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Campaign is underway to fill empty Indy storefronts and help startups

St'Artup 317 intends to connect creative startups with landlords to temporarily use vacant store space and window fronts. (photo courtesy: Develop Indy)

INDIANAPOLIS (Inside INdiana Business) — Applications are now being accepted to temporarily place creatives and startups in vacant, visible, commercial spaces in Indianapolis. St’Artup317 is a program designed to connect tenants with landlords who have empty storefronts in the downtown area, and other neighborhoods in Indianapolis.

It is overseen by Indy-based nonprofit PATTERN and Develop Indy, the economic development arm of Indy Chamber.

In an interview with Inside INdiana Business, Catherine Esselman, senior product manager with Develop Indy, said the activation of empty storefronts, even for short lengths of time, helps the business community, including artists and designers.

“When people think of startups, they think of more tech. And we’re saying there are other kinds of startups, other people, other industries other niches need a dedicated space to start up,” said Esselman. “And so that’s really where this came from, the intentionality of creating space for our creative community, our creative class here in Indianapolis.”

Now in its fourth year, the program is currently accepting applications from businesses or nonprofits that have a product display that can pop-up for 30 days.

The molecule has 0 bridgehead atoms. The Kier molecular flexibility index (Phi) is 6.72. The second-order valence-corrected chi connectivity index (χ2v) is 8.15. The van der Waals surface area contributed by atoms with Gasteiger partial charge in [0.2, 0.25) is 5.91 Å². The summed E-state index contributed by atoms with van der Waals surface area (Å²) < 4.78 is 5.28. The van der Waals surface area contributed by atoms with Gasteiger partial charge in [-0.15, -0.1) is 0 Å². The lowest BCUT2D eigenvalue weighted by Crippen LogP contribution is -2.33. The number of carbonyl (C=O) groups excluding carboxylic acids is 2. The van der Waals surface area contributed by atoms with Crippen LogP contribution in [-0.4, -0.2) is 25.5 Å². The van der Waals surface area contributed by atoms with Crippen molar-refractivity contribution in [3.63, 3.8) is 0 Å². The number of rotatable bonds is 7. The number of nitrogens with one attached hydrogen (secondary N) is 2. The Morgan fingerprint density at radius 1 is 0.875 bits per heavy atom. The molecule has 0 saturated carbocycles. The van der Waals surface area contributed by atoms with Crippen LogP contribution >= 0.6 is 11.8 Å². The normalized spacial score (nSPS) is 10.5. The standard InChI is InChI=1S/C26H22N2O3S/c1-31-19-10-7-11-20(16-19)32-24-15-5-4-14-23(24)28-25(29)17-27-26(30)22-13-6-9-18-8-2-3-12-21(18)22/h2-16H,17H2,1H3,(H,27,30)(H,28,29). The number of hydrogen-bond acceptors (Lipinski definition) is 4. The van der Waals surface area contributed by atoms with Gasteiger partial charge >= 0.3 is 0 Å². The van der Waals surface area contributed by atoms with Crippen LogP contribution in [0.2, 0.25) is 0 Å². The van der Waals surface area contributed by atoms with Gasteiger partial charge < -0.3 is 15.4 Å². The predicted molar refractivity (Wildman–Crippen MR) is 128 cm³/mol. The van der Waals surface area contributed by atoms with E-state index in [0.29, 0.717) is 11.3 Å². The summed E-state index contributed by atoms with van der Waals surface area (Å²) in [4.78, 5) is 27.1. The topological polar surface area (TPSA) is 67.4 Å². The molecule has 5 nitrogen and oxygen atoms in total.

It offers both short-term retail space with regular business hours or a window display, potentially attracting customers.

“St’Artup317 offers artists and creatives visibility that they otherwise might not have access to, especially during a pandemic,” said Polina Osherov, executive director of PATTERN. “The program not only benefits vendors and landlords but also the city itself by displaying the culture that is a part of Indianapolis.”

Esselman says the space is rent-free, but the business operators must meet certain criteria. The goal is to fill the vacated spaces with tenants that may not have the capital or budget for the short-term but could also lead to a longer lease.

“I’m not trying to solve all of the problems without trying to find the longer, forever tenant, but I bet this will drive some interest in this site that otherwise wasn’t getting much attention,” said Esselman.

The program launched in May 2017. Esselman says it has been held in the month of May to coincide with an uptick of travelers and visitors during the Indianapolis 500.

“As a result of COVID-19, many businesses have closed or seen a depressed need for space. St’Artup317 brings life to the vacancies and helps the neighboring tenants that are seeing a decrease in foot traffic and engagement,” said Esselman. “St’Artup317 hopes to concentrate in locations that already have momentum but also have vacancies. This clustering will help rebuild consumer confidence and economic development in our key commercial corridors.”

St’Artup317 is still looking for available space. Esselman encourages landlords with available commercial space to consider the program.

“The ideal size is you know between one to 2000 square feet. I’m not looking for a former department store or a big box store just because it takes a lot of inventory to fill that and make it feel right,” said Esselman. “Because of the limited timeframe and the trying to keep costs down low, we want to take a space that feels like it can be occupied.”

St’Artup317 is taking applications through February 8. To learn more about the program or to apply for space, click here.

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